The trebuchet was a powerful siege engine used before the advent of gunpowder. It is a catapult with a long arm that uses the mechanical advantage of a lever to throw a projectile.
Typically large compound machines (around 10 meters or 30 ft in height to as much as three times that), trebuchets were primarily of made wood, usually reinforced with metal, leather, rope, and other materials.
Counterweight trebuchets rarely moved and had to be assembled on-site, possibly using local lumber and key parts brought with the army to the siege or battle site.
History of the Trebuchet
The traction trebuchet, or mangonel, first appeared in China in the 4th century BC and was probably used by the Mohists. The mangonel used manpower to swing the arm and was soon adopted by the Byzantines in the late 6th century AD, where it replaced torsion powered siege engines such as the ballista and onager. The Persians incorporated it in the early 7th century, and the Arabs in the second half of the 7th century.
It’s believed that in Europe, the rapid replacement of previous siege engines was made possible by the deterioration of artillery expertise in the late Roman Empire. Christians and Muslims inhabiting the Mediterranean in the 12th century used a counterweight trebuchet to swing the arm.
The counterweight trebuchet has been described as the “most powerful weapon of the Middle Ages.“
Types of Trebuchet
The traction trebuchet or mangonel was first recorded in use in ancient China. The traction trebuchet remained the primary siege weapon in the West until the 12th century when the counterweight trebuchet replaced it.
The hand-trebuchet was basically a one-person traction trebuchet used initially in Greece. It consisted of a staff sling mounted on a pole and used a lever mechanism to propel projectiles.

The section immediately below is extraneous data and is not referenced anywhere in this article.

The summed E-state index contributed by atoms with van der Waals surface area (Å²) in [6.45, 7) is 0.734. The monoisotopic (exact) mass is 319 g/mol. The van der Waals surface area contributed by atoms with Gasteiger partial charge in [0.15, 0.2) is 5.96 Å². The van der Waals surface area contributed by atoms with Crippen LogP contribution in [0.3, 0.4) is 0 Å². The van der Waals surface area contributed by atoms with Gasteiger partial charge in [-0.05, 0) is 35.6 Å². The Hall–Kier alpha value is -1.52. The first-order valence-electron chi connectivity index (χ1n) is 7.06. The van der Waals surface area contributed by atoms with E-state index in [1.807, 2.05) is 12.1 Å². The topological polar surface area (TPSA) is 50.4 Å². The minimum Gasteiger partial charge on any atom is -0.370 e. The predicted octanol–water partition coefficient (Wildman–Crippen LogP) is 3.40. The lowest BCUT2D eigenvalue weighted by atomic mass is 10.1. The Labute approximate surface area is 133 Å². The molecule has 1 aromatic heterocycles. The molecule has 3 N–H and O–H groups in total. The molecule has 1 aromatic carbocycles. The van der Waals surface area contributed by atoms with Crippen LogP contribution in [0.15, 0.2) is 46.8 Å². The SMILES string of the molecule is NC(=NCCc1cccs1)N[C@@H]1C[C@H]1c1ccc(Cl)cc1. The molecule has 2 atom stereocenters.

A hybrid trebuchet uses both counterweight and human propulsion. Although no illustrations or descriptions of the device exist, their existence is deduced from accounts of increasingly more effective siege weapons. The earliest depiction of a hybrid trebuchet is dated to 1462 when trebuchets had already become obsolete due to cannons.
It’s believed that counterweight trebuchets existed in both European and Muslim locations before 1187, but it was by the 1230s that it becomes a common item in siege warfare. We know that counterweight trebuchets were used in England at least by 1217. They didn’t completely replace traction trebuchets, smaller, lighter and cheaper, because they had to be constructed close to the siege site.
A trebuchet is made of a long beam attached by an axle suspended high above the ground by a stout frame and base. This allows for the beam to rotate vertically through a wide arc (typically over 180°). At one end of the beam, a sling is attached to hold the projectile.
When the beam is quickly rotated by applying force to the opposite end of it, the projectile is thrown. Because the projectile section of the beam is much longer than the opposite section, the mechanical advantage is greater.
Counterweight trebuchets use gravity by storing potential energy by slowly raising an extremely heavy box filled with stones, sand, or lead. Traction trebuchets use human power, with people pulling ropes attached to the shorter end of the beam.
While counterweight trebuchets require significantly fewer men to operate than traction trebuchets, they also need more time to reload.